In addition to domestic efforts to produce environmental technologies, it is necessary to promote the application of international expertise adapted to local conditions, specialists suggested.

Deputy Head of the Department of International Relations and Science-Technology Nguyen Minh Cuong suggested diversifying investments in environmental protection, which are currently sourced from the State budget, the private sector and ODA.

It is also important to foster bilateral cooperation between Vietnam and international partners by exchanging experts, enhancing the capacity of the involved parties, and adopting policies to develop large-scale companies providing environmental services.-

New association boosts efforts to tackle UXOs

The Vietnam Bombs and Mines Action Support Association was established in Hanoi on November 12 with the aim to assist efforts to tackle the impacts of unexploded ordnances (UXOs) and aid UXO victims.

The association, headed by former Deputy Chief of the General Staff of the Vietnam People’s Army Lieutenant General Nguyen Duc Soat, has gathered more than 200 voluntary scientists, researchers and war veterans with experience in the field.

The association will work together with local authorities and other social organisations to raise financial aid from foreign and domestic businesses and individuals as well as international organisations for bomb and mine clearance missions and improving the life of UXO victims.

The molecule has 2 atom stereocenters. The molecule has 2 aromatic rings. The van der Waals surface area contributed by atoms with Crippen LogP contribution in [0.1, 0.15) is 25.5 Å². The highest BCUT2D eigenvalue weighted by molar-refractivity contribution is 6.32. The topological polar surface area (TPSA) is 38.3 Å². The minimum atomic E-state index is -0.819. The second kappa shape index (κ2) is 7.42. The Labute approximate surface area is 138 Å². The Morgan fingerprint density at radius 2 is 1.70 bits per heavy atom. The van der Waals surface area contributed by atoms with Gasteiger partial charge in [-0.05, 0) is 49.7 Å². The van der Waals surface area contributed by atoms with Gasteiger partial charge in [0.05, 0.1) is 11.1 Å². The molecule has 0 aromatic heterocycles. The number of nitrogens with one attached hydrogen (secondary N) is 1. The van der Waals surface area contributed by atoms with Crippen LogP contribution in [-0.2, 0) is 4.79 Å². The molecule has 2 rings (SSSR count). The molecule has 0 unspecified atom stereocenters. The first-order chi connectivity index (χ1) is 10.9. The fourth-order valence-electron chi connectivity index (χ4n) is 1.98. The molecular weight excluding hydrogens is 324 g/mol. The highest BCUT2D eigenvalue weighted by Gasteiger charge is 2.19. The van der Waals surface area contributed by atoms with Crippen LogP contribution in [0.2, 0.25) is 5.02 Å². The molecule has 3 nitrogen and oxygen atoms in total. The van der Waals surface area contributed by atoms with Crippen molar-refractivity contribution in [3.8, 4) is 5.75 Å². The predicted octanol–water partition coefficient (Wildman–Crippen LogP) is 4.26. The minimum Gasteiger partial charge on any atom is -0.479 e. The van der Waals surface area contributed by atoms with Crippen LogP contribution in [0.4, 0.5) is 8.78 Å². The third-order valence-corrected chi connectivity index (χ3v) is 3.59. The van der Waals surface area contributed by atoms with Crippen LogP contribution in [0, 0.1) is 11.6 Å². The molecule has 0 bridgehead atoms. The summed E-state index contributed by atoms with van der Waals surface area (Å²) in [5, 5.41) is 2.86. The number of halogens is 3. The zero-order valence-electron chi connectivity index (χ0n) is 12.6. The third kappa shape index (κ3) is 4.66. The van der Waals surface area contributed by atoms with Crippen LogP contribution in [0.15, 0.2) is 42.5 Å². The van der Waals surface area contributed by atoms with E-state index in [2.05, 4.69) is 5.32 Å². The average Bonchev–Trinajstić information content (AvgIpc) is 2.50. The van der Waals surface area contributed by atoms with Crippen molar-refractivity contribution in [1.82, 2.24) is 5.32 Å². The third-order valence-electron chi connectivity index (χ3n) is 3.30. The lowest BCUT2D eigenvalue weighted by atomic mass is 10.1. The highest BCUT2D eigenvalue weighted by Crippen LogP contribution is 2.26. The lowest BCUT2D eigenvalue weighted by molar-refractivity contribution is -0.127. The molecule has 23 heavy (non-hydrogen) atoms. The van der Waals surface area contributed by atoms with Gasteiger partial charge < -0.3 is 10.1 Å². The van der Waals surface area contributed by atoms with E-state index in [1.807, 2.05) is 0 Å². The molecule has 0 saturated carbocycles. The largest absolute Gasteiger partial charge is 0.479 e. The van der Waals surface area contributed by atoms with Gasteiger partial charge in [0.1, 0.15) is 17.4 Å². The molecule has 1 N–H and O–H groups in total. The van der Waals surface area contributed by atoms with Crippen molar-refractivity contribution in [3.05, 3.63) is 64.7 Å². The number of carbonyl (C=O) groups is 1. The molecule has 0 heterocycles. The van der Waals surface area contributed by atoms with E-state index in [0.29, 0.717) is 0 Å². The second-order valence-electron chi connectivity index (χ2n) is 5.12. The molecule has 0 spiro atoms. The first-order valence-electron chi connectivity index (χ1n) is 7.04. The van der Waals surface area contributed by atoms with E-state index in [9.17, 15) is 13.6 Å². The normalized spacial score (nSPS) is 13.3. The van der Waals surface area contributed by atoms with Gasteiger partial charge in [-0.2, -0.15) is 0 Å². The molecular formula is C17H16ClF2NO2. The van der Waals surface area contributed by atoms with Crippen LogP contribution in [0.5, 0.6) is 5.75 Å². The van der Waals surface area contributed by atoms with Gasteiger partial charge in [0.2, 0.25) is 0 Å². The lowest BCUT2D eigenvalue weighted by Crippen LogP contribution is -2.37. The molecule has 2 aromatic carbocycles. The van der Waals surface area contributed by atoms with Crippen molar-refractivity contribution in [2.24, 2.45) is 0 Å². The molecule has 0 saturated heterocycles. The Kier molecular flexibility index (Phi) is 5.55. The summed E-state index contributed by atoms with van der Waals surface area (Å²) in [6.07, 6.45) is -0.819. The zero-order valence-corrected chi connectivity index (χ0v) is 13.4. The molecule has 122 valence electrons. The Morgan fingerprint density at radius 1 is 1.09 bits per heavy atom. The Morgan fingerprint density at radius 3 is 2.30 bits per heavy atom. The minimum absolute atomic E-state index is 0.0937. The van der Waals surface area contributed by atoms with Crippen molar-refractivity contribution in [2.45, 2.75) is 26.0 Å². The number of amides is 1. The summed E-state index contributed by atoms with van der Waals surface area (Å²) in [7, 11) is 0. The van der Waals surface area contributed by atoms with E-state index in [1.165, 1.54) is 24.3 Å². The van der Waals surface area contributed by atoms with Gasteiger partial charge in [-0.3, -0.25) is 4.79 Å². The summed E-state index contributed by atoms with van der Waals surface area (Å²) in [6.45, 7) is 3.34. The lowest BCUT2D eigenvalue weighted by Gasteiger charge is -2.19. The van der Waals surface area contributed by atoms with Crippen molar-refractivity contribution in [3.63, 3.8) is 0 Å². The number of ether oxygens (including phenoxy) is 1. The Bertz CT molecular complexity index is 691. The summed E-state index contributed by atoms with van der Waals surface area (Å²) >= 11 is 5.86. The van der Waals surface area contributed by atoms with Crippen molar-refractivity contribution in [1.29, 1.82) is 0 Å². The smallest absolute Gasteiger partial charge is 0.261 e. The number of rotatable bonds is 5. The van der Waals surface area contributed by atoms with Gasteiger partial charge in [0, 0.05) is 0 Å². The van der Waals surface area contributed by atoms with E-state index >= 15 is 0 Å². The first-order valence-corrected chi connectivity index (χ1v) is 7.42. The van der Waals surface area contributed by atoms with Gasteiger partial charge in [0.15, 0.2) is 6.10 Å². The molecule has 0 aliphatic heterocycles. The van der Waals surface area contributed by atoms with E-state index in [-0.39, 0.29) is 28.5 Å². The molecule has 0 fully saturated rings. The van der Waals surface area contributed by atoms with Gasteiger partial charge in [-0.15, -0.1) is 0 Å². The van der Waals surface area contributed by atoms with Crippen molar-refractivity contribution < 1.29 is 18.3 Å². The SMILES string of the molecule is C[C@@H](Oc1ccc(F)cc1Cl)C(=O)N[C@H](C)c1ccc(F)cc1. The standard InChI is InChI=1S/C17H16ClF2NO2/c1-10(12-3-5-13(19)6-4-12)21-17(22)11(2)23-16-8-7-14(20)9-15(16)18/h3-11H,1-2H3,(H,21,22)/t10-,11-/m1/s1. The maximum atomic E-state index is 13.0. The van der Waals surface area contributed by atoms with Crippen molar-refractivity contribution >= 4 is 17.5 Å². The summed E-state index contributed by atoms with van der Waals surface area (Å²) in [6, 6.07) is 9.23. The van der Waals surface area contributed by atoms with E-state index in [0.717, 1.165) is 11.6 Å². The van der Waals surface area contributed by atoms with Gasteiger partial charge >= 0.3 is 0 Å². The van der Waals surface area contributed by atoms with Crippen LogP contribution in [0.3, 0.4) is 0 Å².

At the same time, the organisation plans to popularise information on the UXO risks and prevention measures among communities in areas severely polluted by UXO.

Nearly 40 years after the end of the war, many areas across the country are still contaminated by UXOs, which seriously threaten the safety of local communities while hindering socio-economic development.

Preliminary statistics show that UXOs have claimed more than 42,000 lives and left about 62,000 injured, mostly rural people and children, over the last four decades.

Each year on average, more than 1,500 people die and nearly 2,300 people get injured, including many children, due to UXO-related causes.

Immediately after the war, the Vietnamese Government has worked tirelessly to deal with the situation through many programmes and projects, spending between 80-100 million USD each year on the task despite the country’s economic difficulties.

In April 2010, Prime Minister Nguyen Tan Dung approved the National Action Programme on Settling the Consequences of UXOs (known as Programme 504) for the 2010-2025 period with the aim of mobilising domestic and international resources to clear UXO and help victims integrate into society.